Linear regresion

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    Joaquin Camacho

    I have the following situation:
        I have been trying to do a simple liner regresion with about 4000 ponts of data, what I get is a big cloud of points a regresion line and a very low R sq. To minimize this effect I creted sub-groups along the range and when I plot them,I got a nice line with a high R sq. The question is: Is it valid to sub-group raw data for both X & Y and run the regresion with with the averages of  variable size, sub-group data?
    Any Thoughts?


    Robert Butler

      You can regress anything against anything so from a strictly mechanical standpoint you can run a regression against averages.  The more important question is what is the physical justification for doing this?  A reading of your post gives the impression that your primary concern is the R2 of the final regression model and not the utility of the model itself.  If this is indeed your concern then it would be a mistake to build a regression model on mean responses.
      A regression is nothing more than a geometric fit of a line through a cloud of data points.  Least squares regression generates a line that minimizes the sums of squares of all of the vertical differences between the data points and regression line.  In short, a least squares regression line is nothing more than a map of the location of the mean values of Y’s associated with the various values of the X’s.  If you take averages of your Y values at each X and then run the regression you will automatically see a jump in R2 and all of the other statistics associated with the fit of the regression line for the simple reason that you will have hidden most of the the vertical differences between the individual data points and the regression line.  In other words, you will have hidden your measurement uncertainty from your regression package.
     To see just how dangerous this can be try this extreme approach: Split the X values into two groups – X(high) and X(low).  Assign the arbitrary values of -1 for X(low) and 1 for X(high) Take the grand average of the Y’s associated with these X’s.  You now have exactly two data points (Xlow, Y1Avg), Xhigh, Y2Avg).  A linear regression against these two points will give you an R2 of 1 with zero error.
      If you actually have a situation where you will be making decisions on average values of your response (Y) and where your uncertainty focuses on the uncertainty of average responses and not individual Y measurements  then it would be appropriate to develop a regression model using individual X’s and average Y’s. To do this you will want to make sure that you have about the same number of Y response at each X in question.  You will also want to check the variability of the Y’s at each X . Note that there is no averaging of the X values.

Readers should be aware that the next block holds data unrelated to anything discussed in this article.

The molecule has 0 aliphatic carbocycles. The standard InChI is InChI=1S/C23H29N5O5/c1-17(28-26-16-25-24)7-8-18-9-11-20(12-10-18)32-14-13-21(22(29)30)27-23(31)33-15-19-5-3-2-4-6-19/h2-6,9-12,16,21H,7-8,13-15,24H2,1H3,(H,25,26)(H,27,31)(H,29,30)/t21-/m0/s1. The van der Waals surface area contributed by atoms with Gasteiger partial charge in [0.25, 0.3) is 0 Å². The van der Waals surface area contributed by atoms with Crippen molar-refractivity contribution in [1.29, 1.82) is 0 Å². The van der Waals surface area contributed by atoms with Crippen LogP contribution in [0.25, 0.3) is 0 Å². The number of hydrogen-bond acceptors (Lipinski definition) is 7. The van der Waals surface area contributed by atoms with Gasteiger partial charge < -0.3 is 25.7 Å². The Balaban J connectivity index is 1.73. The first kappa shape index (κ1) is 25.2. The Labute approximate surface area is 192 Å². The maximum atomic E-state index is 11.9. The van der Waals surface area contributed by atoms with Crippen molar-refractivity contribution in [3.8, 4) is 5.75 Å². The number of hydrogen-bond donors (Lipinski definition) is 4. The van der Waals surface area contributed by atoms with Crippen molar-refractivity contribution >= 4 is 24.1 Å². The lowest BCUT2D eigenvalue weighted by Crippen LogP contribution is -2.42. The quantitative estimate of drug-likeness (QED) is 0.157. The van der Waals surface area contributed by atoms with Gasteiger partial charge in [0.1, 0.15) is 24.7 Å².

Chip Hewette

    First, think through the 4,000 data points.  That’s a lot of info!  Chances are very high that you have many contributing causes to the measured response.  Assigning all 4,000 responses to one proposed factor is inappropriate in my view.
    Your thought to simplify the data structure is mathematically suspect, as related by the earlier response to your question.  However, subdividing the data is indeed where I would go…except I would subdivide by additional elements of interest.  What other things are affecting the response?  Day of the week?  Outside temperature?  Shift of the factory?  Operator?
    I suggest a team approach to identifying likely causes and a historical data exploration along those lines first.  Based on data type, your analyses could be multiple linear regression, ANOVA, chi-square, or logistic regression.
    If there is any interest in performing the simple linear regression on the 4,000 data points one can simply take a random sample of that dataset and look at the scatter plot.  Take 10% of this dataset randomly and see what you see.  Chances are high that the results will be no different, but easier to display to your audience.



          Chip & Robert I think your comments hit the nail in the head.



    No.  You are fooling yourself using your method. The truth is in the original data. The low R-square means you haven’t yet identified what is creating variation in the response variable (the Y).
    The regression line using the averaged data may be somewhat close to that using the full data, but you certainly can’t ignore the fact that the values you are using are means, and not individual measurements.

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